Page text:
Molybdenum Plate High Vs. Low Rolling Temperatures

—Comparing Initial Rolling Temperature Differences on Moly Plate Properties

Molybdenum plate production and quality are guided by numerous factors, among the most critical of which is the initial rolling temperature of molybdenum billets. This temperature point is a key determinant of structural and mechanical properties and performance of the final moly plates. Common plate-forming methods such as hot forging and high-temperature rolling are effective but often result in large grain sizes, uneven microstructures, and suboptimal mechanical properties. In contrast, low-temperature processing produces a finished plate with better plasticity, strength, and elongation rates.


Impact of Molybdenum Plate Rolling Temperatures on Microstructure

Molybdenum, with its body-centered, cubic crystalline structure, maintains a relatively steady grain shape during deformation. Yet, the initial rolling temperature can significantly influence molybdenum grain fragmentation. Higher initial temperature rolling can result in a coarse and shortened grain fibrous and presents indicative of substantial fragmentation. Conversely, lower initial temperature rolling produces a fibrous microstructure of overlapping, elongated grains, resulting in less fragmentation and minimal shifts in grain size and distribution.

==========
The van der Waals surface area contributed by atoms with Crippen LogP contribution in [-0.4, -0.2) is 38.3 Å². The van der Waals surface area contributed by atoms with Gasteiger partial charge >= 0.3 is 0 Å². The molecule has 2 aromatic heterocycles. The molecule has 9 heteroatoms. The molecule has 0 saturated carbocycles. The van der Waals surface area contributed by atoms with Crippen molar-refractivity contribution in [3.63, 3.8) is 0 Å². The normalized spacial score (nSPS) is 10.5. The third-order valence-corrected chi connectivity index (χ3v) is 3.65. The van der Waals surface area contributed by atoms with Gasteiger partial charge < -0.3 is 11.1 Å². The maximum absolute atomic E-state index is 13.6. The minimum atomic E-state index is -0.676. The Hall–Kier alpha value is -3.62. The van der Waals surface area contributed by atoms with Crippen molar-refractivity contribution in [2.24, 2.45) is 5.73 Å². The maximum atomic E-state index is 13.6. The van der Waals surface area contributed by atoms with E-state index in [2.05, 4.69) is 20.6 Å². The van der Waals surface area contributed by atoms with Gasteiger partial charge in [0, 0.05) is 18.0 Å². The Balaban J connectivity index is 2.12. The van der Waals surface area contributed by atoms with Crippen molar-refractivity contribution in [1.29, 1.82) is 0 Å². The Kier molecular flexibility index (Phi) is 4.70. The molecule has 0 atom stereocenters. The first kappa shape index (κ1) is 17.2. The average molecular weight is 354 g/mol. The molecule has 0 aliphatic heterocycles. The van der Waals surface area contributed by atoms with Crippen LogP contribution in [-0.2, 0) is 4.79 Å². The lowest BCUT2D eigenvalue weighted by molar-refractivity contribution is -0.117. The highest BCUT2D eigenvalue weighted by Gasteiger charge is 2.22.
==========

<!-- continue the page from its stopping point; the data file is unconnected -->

Effects of Molybdenum Plate Rolling Temperatures on Mechanical Properties

Molybdenum plates produced by either high or low-temperature rolling exhibit similar strengths; both methods achieve peak strength when the annealing temperature reaches 850℃. Yet there is ample evidence that low-temperature rolling results in superior performance, particularly under high-temperature working conditions.

For example, the low-temperature process imparts a notably higher elongation rate—40% higher than the hot-temperature method in both the longitudinal and transverse directions. Moreover, as the annealing temperature increases beyond 850℃, the strength and elongation rate of high-temperature rolled plates decline sharply.

Overall, the initial temperature used for rolling molybdenum billets plays a key role in determining both the preliminary microstructure and mechanical attributes of the final molybdenum plate. The low-temperature rolling of the molybdenum plate offers greater potential for improved grain structure and better mechanical performance, positioning it as a viable alternative to the traditional high-temperature rolling method.